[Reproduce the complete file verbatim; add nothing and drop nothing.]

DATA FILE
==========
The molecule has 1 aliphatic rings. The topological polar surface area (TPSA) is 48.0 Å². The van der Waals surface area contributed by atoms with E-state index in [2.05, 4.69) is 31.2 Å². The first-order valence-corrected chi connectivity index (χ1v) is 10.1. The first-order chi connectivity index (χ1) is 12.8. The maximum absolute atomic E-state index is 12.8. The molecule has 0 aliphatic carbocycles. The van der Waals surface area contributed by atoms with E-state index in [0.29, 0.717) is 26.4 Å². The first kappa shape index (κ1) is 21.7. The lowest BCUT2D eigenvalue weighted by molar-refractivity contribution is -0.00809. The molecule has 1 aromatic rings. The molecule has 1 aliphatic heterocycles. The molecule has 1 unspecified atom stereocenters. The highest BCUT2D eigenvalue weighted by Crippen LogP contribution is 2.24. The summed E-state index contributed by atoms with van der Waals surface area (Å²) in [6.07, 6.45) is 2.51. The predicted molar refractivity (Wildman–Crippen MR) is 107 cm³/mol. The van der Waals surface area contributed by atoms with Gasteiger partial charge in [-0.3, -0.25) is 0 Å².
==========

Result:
The molecule has 1 aliphatic rings. The topological polar surface area (TPSA) is 48.0 Å². The van der Waals surface area contributed by atoms with E-state index in [2.05, 4.69) is 31.2 Å². The first-order valence-corrected chi connectivity index (χ1v) is 10.1. The first-order chi connectivity index (χ1) is 12.8. The maximum absolute atomic E-state index is 12.8. The molecule has 0 aliphatic carbocycles. The van der Waals surface area contributed by atoms with E-state index in [0.29, 0.717) is 26.4 Å². The first kappa shape index (κ1) is 21.7. The lowest BCUT2D eigenvalue weighted by molar-refractivity contribution is -0.00809. The molecule has 1 aromatic rings. The molecule has 1 aliphatic heterocycles. The molecule has 1 unspecified atom stereocenters. The highest BCUT2D eigenvalue weighted by Crippen LogP contribution is 2.24. The summed E-state index contributed by atoms with van der Waals surface area (Å²) in [6.07, 6.45) is 2.51. The predicted molar refractivity (Wildman–Crippen MR) is 107 cm³/mol. The van der Waals surface area contributed by atoms with Gasteiger partial charge in [-0.3, -0.25) is 0 Å².